– Owen_AR
    Commented Dec 27, 2013 at 4:00
  • I question whether the subject-object distinction has been maintained in other pronouns. English pronouns have been unstable for centuries, and there is still variability in the use of who / whom, I / me and they. The disappearance of thou / thee was presumably the result of social change. The loss of ye may have been because of its similarity to you. Commented Dec 27, 2013 at 8:38

There's a reason "thou" morphed into "you." First, look up the old letter known as thorn. That letter used to represent the sound "th" in English. But back in ye olden days, there wasn't a whole lot of writing going on.

As time went on and writing got more prevalent-- along with printed documents!-- the letter thorn was a pain in the keester to write and to carve into type, so it got simplified into the "y" we know today.

Still, back then, everyone who could read, knew that "y" was pronounced "th." But, what with the state of public education being what it always has been—

Once upon a time, "ye" was actually pronounced "the." And those old English words beginning with "y" were all pronounced with the beginning sound for "th," too. But print came along and then "thou" suddenly looked like "you," so-- of course!-- folks who were just getting the hang of reading began pronouncing the symbol as if it were the modern "y"— because they'd never even heard of "thorn." (Really, had you ever heard of it?)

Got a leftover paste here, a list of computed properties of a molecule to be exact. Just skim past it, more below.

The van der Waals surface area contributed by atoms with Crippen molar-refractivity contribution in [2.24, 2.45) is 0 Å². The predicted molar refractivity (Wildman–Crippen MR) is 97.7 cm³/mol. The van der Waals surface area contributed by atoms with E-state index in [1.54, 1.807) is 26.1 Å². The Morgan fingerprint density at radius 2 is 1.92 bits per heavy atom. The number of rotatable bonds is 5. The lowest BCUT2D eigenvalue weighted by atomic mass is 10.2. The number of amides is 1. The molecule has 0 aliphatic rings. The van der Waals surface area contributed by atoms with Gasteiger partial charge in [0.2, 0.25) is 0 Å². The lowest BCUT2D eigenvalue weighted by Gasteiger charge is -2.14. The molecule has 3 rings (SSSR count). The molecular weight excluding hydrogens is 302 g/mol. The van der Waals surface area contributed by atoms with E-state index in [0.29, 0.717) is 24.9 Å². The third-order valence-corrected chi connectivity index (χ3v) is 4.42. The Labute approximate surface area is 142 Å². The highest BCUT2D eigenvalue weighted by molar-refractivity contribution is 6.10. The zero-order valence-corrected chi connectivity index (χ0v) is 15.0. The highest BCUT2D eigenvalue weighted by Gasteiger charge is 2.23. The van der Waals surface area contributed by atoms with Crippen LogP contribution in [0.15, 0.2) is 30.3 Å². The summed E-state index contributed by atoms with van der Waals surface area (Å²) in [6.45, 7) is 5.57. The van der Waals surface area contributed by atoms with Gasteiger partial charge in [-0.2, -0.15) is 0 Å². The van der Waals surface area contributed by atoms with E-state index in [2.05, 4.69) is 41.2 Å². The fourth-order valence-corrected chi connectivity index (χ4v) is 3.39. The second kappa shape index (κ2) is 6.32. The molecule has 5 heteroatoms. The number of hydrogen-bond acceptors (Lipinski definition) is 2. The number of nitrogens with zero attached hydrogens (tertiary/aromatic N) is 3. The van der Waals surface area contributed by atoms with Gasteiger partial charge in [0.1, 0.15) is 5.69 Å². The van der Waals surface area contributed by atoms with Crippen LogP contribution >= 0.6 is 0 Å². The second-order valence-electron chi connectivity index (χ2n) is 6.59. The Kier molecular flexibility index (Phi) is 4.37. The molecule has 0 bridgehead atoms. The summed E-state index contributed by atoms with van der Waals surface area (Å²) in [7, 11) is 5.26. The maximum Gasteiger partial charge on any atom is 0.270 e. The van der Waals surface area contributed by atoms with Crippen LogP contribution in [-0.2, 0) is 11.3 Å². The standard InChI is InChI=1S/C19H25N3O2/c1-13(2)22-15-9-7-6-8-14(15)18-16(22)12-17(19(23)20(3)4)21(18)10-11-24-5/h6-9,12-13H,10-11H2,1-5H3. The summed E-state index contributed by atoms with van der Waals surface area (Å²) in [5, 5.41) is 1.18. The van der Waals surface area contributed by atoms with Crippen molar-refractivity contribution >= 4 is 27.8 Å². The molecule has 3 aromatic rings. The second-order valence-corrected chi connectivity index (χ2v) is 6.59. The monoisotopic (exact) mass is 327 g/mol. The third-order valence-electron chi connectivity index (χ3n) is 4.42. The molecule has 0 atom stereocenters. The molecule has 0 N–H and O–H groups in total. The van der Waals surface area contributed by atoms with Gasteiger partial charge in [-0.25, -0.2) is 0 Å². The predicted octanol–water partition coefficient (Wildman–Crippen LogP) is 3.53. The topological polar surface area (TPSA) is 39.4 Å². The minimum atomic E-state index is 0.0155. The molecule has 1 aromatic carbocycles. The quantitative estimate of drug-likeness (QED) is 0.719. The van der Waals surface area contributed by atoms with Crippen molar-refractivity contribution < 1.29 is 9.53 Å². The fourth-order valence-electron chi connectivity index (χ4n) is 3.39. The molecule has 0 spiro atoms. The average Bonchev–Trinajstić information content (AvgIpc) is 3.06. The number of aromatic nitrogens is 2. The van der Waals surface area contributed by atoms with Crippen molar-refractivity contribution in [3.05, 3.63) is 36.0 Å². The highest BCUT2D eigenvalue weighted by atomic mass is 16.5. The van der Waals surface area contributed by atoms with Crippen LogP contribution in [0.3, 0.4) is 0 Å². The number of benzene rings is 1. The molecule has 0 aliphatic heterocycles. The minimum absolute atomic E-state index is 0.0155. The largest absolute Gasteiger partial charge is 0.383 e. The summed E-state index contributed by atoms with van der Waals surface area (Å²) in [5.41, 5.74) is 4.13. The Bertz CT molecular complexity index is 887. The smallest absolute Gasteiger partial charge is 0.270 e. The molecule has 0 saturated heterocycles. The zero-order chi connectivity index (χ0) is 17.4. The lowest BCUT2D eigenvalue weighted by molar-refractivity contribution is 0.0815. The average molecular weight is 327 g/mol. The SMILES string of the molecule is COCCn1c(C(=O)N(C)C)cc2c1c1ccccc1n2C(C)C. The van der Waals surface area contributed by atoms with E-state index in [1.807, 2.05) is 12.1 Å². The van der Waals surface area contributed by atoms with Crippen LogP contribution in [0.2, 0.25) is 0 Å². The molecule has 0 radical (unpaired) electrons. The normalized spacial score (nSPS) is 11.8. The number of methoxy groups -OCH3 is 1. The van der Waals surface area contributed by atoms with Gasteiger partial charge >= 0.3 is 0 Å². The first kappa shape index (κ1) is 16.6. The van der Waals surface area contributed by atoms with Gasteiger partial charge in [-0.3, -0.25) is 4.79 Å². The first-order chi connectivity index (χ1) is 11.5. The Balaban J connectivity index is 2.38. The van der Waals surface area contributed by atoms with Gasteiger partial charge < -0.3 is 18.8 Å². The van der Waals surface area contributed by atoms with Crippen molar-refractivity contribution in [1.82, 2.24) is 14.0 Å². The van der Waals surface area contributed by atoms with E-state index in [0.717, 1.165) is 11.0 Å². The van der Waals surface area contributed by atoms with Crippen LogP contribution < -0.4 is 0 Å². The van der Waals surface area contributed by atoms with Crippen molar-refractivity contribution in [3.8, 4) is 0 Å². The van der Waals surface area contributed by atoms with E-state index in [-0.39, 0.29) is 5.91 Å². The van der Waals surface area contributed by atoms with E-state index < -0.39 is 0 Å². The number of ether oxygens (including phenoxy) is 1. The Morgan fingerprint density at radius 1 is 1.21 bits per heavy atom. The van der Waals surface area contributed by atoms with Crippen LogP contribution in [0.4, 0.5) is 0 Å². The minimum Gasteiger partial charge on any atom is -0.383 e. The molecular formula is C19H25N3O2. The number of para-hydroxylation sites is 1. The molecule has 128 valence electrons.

And that's how it happened. The old pronoun "thou" which had easily kept its original pronunciation when thorn was around, became "you." And since everyone who wasn't a scholar was completely confused as to the proper use of thee, thou, thine, and thissen to start with, and got even more confused when they were spelled with a "y," entropy took over...

And there thou are, my friend. Today there are no more yorns. I hope you all feel more comfortable for it, if no less confused.

(Thou may consult the Oxford English Dictionary if thou don't believe me.)

  • 6